MALE OFFSPRING: Arrrghhh! I can’t do this! I HATE this! I HATE it!
ME: Oh for…..(stopping myself)…it’s just homework! The sooner you get it done – the better.
MALE OFFSPRING: That’s alright for you to say! You said you never had nowt given you as homework when you were a kid. But I’m just 6! It’s not fair! I HATE this! I HATE my life! I keep telling you! I’m supposed to be HAPPY!
ME: I did get homework. But not until I was about 12.
FEMALE OFFSPRING: Well that’s because you must have gone to a rubbish school.
ME: I didn’t actually. It’s just that things were different in those days. Plus… if you didn’t do your homework… your parents didn’t feel the need to try and bail you out. Or to feel guilty that they might somehow might be turning out to be a crap parent.
FEMALE OFFSPRING: You just swore!
ME: No I didn’t. You must have misheard me.
FEMALE OFFSPRING: No I didn’t…
ME: Anyway. I’ve had enough of this. I’m going upstairs. Or out. I’m sick of this every night. Don’t do your homework. See if I care if you end up on the streets at the age of 16 with no qualifications and you can’t even do your 5 times table!
FEMALE OFFSPRING: Oh that’s very mature, Mum.
MALE OFFSPRING: Good. I don’t care. I’m not doing it. Goodbye stupid numeracy book!
FEMALE OFFSPRING: That’s so unfair! So he doesn’t have to do his? Just ’cause he sits there and cries and whines like a big baby brat?!
MALE OFFSPRING: (whacks her with the exercise book) I HATE YOU.
ME: I can’t do another 10 years of this. I’m off. Make your own tea.
This is no exaggeration. This tends to occur most nights of the week in our home. Yes it is stressful. Yes it will get worse as the kids hit secondary school age and as fully-fledged teenagers, learn even more arsier tactics than blubbing, whacking each other with homework books or spitting grapes at each other. I know that.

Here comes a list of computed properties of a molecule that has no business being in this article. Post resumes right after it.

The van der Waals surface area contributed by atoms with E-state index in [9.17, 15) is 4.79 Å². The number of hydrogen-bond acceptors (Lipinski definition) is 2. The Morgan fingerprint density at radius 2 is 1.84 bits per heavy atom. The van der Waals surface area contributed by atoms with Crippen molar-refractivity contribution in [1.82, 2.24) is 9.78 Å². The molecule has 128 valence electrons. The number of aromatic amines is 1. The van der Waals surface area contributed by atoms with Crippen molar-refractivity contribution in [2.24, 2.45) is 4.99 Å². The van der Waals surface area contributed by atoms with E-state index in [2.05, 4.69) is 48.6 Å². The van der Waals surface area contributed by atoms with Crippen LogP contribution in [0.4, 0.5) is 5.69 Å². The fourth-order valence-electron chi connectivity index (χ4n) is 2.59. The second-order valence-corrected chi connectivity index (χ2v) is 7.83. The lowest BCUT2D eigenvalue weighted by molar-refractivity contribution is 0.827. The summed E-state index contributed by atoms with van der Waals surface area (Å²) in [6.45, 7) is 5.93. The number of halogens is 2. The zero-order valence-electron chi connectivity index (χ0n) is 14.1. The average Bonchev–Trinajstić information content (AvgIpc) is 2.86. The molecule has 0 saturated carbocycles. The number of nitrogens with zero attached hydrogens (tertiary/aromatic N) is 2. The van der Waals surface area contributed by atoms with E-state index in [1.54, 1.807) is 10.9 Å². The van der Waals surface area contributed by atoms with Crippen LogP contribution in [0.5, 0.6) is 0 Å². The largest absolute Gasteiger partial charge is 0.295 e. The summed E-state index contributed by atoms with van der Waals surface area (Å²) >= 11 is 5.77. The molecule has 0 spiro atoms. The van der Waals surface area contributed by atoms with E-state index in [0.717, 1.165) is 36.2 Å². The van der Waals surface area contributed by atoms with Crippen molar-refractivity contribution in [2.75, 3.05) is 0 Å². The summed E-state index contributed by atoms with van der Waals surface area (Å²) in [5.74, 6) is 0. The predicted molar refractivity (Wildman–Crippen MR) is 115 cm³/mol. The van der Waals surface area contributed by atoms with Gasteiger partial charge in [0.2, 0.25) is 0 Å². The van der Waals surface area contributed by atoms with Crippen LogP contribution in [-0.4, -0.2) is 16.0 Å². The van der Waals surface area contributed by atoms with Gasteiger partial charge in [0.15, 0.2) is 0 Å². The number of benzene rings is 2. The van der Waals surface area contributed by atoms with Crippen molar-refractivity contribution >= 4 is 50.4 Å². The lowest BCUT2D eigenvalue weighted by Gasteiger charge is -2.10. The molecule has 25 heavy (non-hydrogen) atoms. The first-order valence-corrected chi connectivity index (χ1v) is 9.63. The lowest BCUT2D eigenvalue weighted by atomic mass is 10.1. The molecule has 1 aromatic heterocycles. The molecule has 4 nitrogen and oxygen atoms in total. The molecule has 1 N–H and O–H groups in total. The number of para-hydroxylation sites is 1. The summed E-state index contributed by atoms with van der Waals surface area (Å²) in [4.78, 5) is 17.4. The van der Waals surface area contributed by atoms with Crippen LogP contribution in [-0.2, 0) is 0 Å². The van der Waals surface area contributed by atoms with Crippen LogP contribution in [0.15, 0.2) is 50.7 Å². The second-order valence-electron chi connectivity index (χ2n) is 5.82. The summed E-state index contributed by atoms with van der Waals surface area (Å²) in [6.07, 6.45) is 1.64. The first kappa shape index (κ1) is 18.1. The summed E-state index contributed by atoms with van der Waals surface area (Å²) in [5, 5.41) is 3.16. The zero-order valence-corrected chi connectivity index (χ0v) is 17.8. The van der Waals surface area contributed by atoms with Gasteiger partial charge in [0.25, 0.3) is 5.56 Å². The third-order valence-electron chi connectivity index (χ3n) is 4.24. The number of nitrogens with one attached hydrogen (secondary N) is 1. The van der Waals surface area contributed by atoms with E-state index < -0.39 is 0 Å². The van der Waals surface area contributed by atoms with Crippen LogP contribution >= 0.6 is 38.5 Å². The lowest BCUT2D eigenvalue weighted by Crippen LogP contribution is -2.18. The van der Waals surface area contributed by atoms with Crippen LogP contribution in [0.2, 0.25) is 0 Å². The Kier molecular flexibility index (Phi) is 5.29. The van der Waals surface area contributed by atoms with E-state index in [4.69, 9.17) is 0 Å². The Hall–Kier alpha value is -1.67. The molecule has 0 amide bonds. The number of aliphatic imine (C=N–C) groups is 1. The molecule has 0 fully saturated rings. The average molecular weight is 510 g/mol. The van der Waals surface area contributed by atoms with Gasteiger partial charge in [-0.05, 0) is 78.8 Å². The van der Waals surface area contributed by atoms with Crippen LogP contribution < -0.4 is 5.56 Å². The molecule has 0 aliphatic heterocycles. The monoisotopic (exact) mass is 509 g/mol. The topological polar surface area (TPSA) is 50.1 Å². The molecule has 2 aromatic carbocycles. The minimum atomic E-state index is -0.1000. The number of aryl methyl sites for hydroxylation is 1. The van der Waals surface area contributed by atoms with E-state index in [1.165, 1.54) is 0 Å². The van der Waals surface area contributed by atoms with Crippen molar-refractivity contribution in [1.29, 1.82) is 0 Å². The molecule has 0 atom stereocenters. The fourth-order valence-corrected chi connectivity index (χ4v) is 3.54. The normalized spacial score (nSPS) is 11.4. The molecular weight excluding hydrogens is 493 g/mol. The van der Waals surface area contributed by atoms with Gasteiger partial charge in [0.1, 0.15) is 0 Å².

But I’m actually thanking my lucky stars. It could be much worse. We have some great advantages on our side:
1) We are a 2 parent family. We can take turns to lock ourselves in the bathroom and have the odd swig of Listerine when it all gets too much.
2) We both work flexibly. We are around a lot more than most parents in order to supervise homework.
3) We possess a wonderful Grandma who sometimes takes over when the going gets tough in terms of weekend homework burden.
4) Our kids go to excellent local (state) primary schools where the teachers listen to the different needs of our kids and don’t pull our finger nails out if we occasionally don’t deliver the scribbled goods. They even let us choose reading books for our dyslexic daughter (how cool is that?)
5) We ban the TV from Monday to Friday. Okay… this is not so much an example of luck. We just know that the more that the TV is available, the more paddying occurs and the larger the flying missiles become.
So it was a super-duper irony today – when right in the middle of a blazing homework tantrum – the nice people from BBC 1 TV Breakfast Time called. They wanted me to come onto the show in the morning in order to talk about the latest research by think tank OECD, that compares the number of homework hours spent between different countries. http://www.bbc.co.uk/news/education-30417132
I hope that the Beeb were not too disturbed by the freakish laughter that emanated from the other end of the phone line.